Back to Bretagne

DINAN, BRITTANY, FRANCE — Sometimes you visit a place to spark nostalgia. Sometimes you visit a place to find something new. When you find that place that stirs up a thousand memories and a thousand more possibilities–only then have you found a place that’s a part of you.

IMG_7163When Molly’s mom came to visit us and asked where our favorite place in Europe to visit was, it didn’t really require an answer. We just booked flights, found a rental and licked our lips. Back to Bretagne it was.

Seal of the guards of St. MaloSounds of St. MaloThis time, though, we knew more. We knew the must-see locations and the special spots that we’ve missed the first time. We decided to book a cottage in the tiny Medieval town of Dinan, in the heart of northern Brittany, as a headquarters to explore the peninsula and abroad. So there we were, on a sunny September day, touching down in Nantes, grabbing the car and heading northwest: towards the towering grey ocean clouds, towards the smell of salt and sea, towards our Bretagne.

The north coast has a few amazing gems. St. Malo is the obvious draw–as close to a cosmopolitan city as you’ll find. We came to walk the ramparts, kick our feet in the sandy low tide strand and sip vin blanc in the old greystone squares.

IMG_7523 Posing on the ramparts IMG_7512 IMG_7559 - Copy IMG_7560 IMG_7575 - Copy IMG_7551 - Copy

Fruits of Brittany: Cidre and oysters Cancale is St. Malo’s rugged little sister. But she brings so many amazing treats. We pulled into the port just as the last oyster shacks were about to shutter for the evening. Perfect timing for a few dozen different varieties, a cold bottle of cidre (practice here: see-druh) and the perfect view over the north Atlantic.

I honestly can’t think of many things as pure, as perfect and as beautiful of the tastes and sights on that little spit of land. It was a homecoming of every kind.

IMG_7402 Oyster market at Cancale Low tide in CancaleIMG_7426IMG_7427

Dinner guests Fierce We managed to find a fishmonger on the way out of town–helping ourselves to a veritable bounty from the ocean: a three-pound lobster, massive stone crab, collection of tiny clams and langostines–and another few dozens oysters for good measure.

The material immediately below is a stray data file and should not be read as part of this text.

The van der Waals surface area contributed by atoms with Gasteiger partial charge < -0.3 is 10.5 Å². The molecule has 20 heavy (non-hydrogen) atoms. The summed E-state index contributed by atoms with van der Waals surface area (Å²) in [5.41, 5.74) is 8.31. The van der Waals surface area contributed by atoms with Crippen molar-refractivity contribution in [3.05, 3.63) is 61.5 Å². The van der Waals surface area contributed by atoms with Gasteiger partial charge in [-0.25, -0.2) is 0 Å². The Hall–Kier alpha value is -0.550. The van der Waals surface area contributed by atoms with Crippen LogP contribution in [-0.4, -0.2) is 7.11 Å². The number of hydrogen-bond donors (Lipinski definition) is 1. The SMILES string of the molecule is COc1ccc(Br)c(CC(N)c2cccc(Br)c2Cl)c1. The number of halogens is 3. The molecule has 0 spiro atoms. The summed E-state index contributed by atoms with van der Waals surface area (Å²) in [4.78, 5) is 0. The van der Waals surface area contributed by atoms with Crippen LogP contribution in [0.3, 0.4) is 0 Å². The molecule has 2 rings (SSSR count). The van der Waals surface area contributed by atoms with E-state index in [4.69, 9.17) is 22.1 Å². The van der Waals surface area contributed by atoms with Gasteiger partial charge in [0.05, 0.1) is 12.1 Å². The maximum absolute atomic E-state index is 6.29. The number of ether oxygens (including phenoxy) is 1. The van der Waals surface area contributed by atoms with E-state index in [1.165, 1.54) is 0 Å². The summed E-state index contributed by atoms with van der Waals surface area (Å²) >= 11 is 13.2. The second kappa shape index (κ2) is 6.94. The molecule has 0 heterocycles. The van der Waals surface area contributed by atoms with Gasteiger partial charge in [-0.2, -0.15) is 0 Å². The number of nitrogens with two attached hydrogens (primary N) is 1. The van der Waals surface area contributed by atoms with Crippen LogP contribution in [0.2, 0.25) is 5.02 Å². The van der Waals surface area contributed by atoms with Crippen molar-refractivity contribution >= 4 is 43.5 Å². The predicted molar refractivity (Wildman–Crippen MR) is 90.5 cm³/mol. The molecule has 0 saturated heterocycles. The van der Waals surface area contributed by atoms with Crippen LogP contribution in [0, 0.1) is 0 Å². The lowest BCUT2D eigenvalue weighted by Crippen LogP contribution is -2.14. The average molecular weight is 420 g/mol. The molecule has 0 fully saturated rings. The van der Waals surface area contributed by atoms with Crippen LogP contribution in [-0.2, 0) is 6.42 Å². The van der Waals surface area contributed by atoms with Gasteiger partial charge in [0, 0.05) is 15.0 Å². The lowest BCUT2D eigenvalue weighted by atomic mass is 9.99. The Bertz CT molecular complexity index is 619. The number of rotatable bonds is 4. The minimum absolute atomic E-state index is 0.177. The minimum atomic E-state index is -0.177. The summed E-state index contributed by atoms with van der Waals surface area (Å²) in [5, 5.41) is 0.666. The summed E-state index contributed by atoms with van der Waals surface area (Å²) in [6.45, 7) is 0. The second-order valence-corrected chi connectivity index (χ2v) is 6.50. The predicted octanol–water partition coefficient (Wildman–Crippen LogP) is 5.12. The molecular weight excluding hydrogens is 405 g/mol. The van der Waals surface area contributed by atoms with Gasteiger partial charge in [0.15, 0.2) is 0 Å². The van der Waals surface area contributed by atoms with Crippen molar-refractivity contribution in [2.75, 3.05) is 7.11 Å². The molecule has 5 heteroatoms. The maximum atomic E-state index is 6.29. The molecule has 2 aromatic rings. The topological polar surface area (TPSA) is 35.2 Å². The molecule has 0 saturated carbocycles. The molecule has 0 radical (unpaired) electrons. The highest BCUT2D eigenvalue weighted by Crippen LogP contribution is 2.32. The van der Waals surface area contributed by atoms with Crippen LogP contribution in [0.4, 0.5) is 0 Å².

That night we feasted in our comfy little cottage, just outside the ramparts of the down of Dinan, a few minutes walk up hill from the city’s little port on the river Rance.


Boats on the River RanceThe harbor at DinanThe last time we had visited this town straight out of a storybook, we didn’t even notice that it had a port; instead spending a fleeting day exploring its ramparts, squares and winding cobblestone streets.

But since we had a bit more time to settle in, we decided to make the most of the town’s water highway. Although Dinan is set some 40km inland from the coast, the river Rance slices a neon green line through the calm pastures, connecting Dinan to the sea.

We rented a small motorboat and headed upstream instead. Under the city’s 100-meter tall, 300-year old viaduct and through several manual locks, past farmland and an ancient seminary.

The cool autumn air in the bright sunshine was perfect. A few kilometers upstream we had to stop for some more oysters and cidre and soak in the day.

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Dinan The taste of the oysters, the warmth of the sun brought back so many fond memories of our travels here. It was no wonder that this beautiful but haunting place was every day starting to feel more and more like a kind of home.

That night, sitting by the docks with the full moon overhead, we thought about what it might be like to call this our real home some day. Some day when we’re old and grey as the cobblestones in the ramparts, we could while away our time in the cafes or floating down the Rance. Some day.

But tomorrow was about thinking back, not forward, and discover something completely new: north to Normandy.

Musician in Dinan Oldest house in Dinan IMG_7194Mom and daughter enjoying Dinan Streets of Dinan Coq au Vin Up the Rue de Petit Fort IMG_7205 Experiencing Dinan Security, Breton style IMG_7151


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